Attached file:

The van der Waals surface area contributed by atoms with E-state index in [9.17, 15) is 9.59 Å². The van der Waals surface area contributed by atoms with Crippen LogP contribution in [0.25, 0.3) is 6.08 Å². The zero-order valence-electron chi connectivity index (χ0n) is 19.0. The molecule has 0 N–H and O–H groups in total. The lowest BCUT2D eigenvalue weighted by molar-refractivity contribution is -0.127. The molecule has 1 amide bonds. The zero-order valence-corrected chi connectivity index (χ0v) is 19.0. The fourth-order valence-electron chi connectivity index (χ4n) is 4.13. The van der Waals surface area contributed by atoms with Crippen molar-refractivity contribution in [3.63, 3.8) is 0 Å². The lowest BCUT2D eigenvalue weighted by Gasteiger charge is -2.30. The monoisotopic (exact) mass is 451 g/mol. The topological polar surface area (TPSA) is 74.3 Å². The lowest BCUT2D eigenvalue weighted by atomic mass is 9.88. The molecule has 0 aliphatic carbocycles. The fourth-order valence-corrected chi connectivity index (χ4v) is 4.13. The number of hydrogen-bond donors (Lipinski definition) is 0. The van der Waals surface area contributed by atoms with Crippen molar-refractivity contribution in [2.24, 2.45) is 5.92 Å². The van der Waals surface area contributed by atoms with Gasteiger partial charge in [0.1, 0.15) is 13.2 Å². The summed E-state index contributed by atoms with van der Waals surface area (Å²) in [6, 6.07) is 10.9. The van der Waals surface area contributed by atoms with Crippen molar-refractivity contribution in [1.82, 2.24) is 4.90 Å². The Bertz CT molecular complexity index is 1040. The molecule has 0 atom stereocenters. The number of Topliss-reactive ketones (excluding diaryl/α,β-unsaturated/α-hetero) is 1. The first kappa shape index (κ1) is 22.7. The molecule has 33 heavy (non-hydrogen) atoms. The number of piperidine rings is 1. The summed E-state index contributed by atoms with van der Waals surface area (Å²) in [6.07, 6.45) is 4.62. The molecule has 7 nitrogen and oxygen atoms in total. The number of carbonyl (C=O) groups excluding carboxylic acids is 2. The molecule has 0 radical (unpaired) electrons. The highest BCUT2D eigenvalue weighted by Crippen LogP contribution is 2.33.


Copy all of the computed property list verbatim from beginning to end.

The van der Waals surface area contributed by atoms with E-state index in [9.17, 15) is 9.59 Å². The van der Waals surface area contributed by atoms with Crippen LogP contribution in [0.25, 0.3) is 6.08 Å². The zero-order valence-electron chi connectivity index (χ0n) is 19.0. The molecule has 0 N–H and O–H groups in total. The lowest BCUT2D eigenvalue weighted by molar-refractivity contribution is -0.127. The molecule has 1 amide bonds. The zero-order valence-corrected chi connectivity index (χ0v) is 19.0. The fourth-order valence-electron chi connectivity index (χ4n) is 4.13. The van der Waals surface area contributed by atoms with Crippen molar-refractivity contribution in [3.63, 3.8) is 0 Å². The lowest BCUT2D eigenvalue weighted by Gasteiger charge is -2.30. The monoisotopic (exact) mass is 451 g/mol. The topological polar surface area (TPSA) is 74.3 Å². The lowest BCUT2D eigenvalue weighted by atomic mass is 9.88. The molecule has 0 aliphatic carbocycles. The fourth-order valence-corrected chi connectivity index (χ4v) is 4.13. The number of hydrogen-bond donors (Lipinski definition) is 0. The van der Waals surface area contributed by atoms with Crippen molar-refractivity contribution in [2.24, 2.45) is 5.92 Å². The van der Waals surface area contributed by atoms with Gasteiger partial charge in [0.1, 0.15) is 13.2 Å². The summed E-state index contributed by atoms with van der Waals surface area (Å²) in [6, 6.07) is 10.9. The van der Waals surface area contributed by atoms with Crippen molar-refractivity contribution in [1.82, 2.24) is 4.90 Å². The Bertz CT molecular complexity index is 1040. The molecule has 0 atom stereocenters. The number of Topliss-reactive ketones (excluding diaryl/α,β-unsaturated/α-hetero) is 1. The first kappa shape index (κ1) is 22.7. The molecule has 33 heavy (non-hydrogen) atoms. The number of piperidine rings is 1. The summed E-state index contributed by atoms with van der Waals surface area (Å²) in [6.07, 6.45) is 4.62. The molecule has 7 nitrogen and oxygen atoms in total. The number of carbonyl (C=O) groups excluding carboxylic acids is 2. The molecule has 0 radical (unpaired) electrons. The highest BCUT2D eigenvalue weighted by Crippen LogP contribution is 2.33.